- Contributed by
- Canterbury Libraries
- People in story:
- Judy Ward
- Location of story:
- Herne Bay, Kent
- Article ID:
- Contributed on:
- 17 November 2004
This story has been submitted to the People's War site by Jan Moore for Kent Libraries and Archives and Canterbury City Council Museums on behalf of Judy Ward and has been added to the site with her permission. The author fully understands the site's terms and conditions.
I was born on the 29th January 1924 and baptised Noreen Kitty Woolf, but known to the family as Judy.
I was educated at the Girdlers Collegiate School in Herne Bay and left when I was 14 years old, in the spring of 1938.
That year, unemployment was high and jobs were scarce. There was a lot of war talk, but nobody really believed it would happen. Most relied on Mr. Chamberlain to 'put things right'.
By the autumn, I was still without a job, then fate took a hand. One evening, my father was talking to the Clerk of the Herne Bay Urban District Council, who told him that the councillors had said that they were going to upgrade the local air raid precautions system, by building an underground control centre beneath the Council chamber.
The enrolment of fire, ambulance and warden personnel was coming on slowly, but they could get no one interested in communications. To finalise the plan, they needed volunteers several times a week to train in using the phone and alarm systems. My father, fed up with having me hanging about jobless, immediately volunteered my services. In those days, girls usually did what their fathers said and reluctantly I agreed to go along, to see what it was all about. I was the only one at the meeting, except for a 15 year old boy called Louis, but we duly signed up and received our ARP badges. Over the next year, we 'volunteered' for everything, from fighting fires, fitting gas masks, bandaging 'casualties' and being rescued from bombed buildings, as well as learning all there was to know about communiations.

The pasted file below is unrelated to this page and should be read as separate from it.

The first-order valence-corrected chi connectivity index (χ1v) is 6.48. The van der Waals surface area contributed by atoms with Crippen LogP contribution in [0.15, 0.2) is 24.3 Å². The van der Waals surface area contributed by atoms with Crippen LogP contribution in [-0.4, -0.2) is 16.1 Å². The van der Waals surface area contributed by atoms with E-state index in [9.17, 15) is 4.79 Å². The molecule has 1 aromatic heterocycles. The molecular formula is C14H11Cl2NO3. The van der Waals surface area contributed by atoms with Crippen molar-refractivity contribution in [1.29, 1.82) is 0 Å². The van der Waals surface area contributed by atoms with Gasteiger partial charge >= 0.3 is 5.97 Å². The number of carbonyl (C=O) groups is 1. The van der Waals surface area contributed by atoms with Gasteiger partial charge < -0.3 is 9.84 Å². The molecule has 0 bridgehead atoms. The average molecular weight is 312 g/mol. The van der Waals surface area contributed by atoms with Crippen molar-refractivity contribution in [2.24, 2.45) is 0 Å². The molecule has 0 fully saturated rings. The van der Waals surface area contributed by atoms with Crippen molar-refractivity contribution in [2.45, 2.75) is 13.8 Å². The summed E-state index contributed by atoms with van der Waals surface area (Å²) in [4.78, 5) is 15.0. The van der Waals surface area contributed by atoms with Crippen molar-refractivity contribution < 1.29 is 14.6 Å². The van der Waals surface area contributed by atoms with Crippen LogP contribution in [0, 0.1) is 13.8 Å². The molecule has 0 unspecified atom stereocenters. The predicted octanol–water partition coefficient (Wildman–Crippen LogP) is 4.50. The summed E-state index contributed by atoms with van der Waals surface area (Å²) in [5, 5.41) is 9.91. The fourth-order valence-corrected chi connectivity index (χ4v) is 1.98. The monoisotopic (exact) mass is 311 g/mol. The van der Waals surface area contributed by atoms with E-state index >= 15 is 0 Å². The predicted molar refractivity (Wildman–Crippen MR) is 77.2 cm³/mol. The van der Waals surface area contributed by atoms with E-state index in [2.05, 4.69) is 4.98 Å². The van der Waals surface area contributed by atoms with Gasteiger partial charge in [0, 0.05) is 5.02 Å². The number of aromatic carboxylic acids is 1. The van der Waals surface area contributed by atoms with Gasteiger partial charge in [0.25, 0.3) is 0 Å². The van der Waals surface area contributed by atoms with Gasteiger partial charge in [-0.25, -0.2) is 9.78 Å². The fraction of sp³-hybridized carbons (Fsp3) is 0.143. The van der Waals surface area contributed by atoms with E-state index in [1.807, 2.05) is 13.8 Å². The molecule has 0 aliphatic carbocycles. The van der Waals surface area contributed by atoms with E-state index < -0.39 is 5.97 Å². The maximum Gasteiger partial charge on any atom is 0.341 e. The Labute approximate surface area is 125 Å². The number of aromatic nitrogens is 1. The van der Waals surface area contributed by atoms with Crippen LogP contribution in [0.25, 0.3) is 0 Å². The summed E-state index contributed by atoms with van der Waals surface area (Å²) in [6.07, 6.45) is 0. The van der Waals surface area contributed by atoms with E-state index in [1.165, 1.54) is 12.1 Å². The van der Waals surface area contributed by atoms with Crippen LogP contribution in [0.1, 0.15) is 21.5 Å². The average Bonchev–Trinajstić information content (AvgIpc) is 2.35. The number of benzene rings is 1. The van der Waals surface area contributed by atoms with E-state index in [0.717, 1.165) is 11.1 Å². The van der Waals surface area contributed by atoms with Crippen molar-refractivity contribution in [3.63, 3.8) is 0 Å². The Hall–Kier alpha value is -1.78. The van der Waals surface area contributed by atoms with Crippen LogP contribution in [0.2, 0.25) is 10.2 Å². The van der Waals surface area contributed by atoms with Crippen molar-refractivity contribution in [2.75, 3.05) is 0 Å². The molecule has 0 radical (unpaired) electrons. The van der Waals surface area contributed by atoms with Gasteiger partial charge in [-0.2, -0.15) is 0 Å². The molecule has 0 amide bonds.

In 1939, when I was 15, I had become fully trained and Louis, now 16, had taken on the task of store keeper, armed only with a notebook and pencil (no computers then!). It had been a long hard year for both of us and still no volunteers to help. In September 1939, to everyone's surprise, war broke out and I was finally employed as a fully trained operator; Loius had become store keeper, likewise employed.
I did mainly shift work, a 44 hour week, the wage was one pound, one shilling and sixpence, employed at last!
By then, there were plenty of willing volunteers and the Contol Room was a hive of activity, but I wonder how it would have been if Louis and I had not been there to start things off and keep them going. I also wonder what the townspeople would have thought, if they had known their fate was in the hands of a 14 year old girl and a 15 year old boy. Would they have taken to their shelters if they had known it was I who activated the siren?
After Dunkirk, in 1940, I'd been at the Centre for nearly 2 years and was getting restless. In August I joined the WAAF and after training, was posted to the Combined Forces Unit under the C. in C. the Nore (Chatham), The biggest operational control centre in southern England, hidden 300 feet underground, but well, that's another story!
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